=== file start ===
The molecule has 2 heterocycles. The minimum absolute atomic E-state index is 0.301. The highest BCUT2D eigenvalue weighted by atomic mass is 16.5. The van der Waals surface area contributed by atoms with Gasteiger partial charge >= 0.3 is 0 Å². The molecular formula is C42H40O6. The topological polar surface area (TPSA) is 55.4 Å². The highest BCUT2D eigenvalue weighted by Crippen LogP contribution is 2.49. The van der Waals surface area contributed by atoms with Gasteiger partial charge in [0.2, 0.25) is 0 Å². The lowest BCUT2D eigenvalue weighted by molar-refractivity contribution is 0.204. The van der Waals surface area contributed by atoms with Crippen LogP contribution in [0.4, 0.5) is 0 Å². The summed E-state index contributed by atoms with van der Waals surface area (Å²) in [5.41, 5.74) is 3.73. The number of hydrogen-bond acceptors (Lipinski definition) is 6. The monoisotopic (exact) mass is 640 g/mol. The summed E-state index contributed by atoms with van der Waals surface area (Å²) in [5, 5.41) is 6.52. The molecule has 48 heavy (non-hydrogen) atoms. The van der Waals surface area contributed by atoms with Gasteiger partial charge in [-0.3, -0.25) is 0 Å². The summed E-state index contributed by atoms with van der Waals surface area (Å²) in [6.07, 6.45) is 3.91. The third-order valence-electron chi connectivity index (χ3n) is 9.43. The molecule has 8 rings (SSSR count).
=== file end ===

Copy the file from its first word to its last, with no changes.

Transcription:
The molecule has 2 heterocycles. The minimum absolute atomic E-state index is 0.301. The highest BCUT2D eigenvalue weighted by atomic mass is 16.5. The van der Waals surface area contributed by atoms with Gasteiger partial charge >= 0.3 is 0 Å². The molecular formula is C42H40O6. The topological polar surface area (TPSA) is 55.4 Å². The highest BCUT2D eigenvalue weighted by Crippen LogP contribution is 2.49. The van der Waals surface area contributed by atoms with Gasteiger partial charge in [0.2, 0.25) is 0 Å². The lowest BCUT2D eigenvalue weighted by molar-refractivity contribution is 0.204. The van der Waals surface area contributed by atoms with Crippen LogP contribution in [0.4, 0.5) is 0 Å². The summed E-state index contributed by atoms with van der Waals surface area (Å²) in [5.41, 5.74) is 3.73. The number of hydrogen-bond acceptors (Lipinski definition) is 6. The monoisotopic (exact) mass is 640 g/mol. The summed E-state index contributed by atoms with van der Waals surface area (Å²) in [5, 5.41) is 6.52. The molecule has 48 heavy (non-hydrogen) atoms. The van der Waals surface area contributed by atoms with Gasteiger partial charge in [-0.3, -0.25) is 0 Å². The summed E-state index contributed by atoms with van der Waals surface area (Å²) in [6.07, 6.45) is 3.91. The third-order valence-electron chi connectivity index (χ3n) is 9.43. The molecule has 8 rings (SSSR count).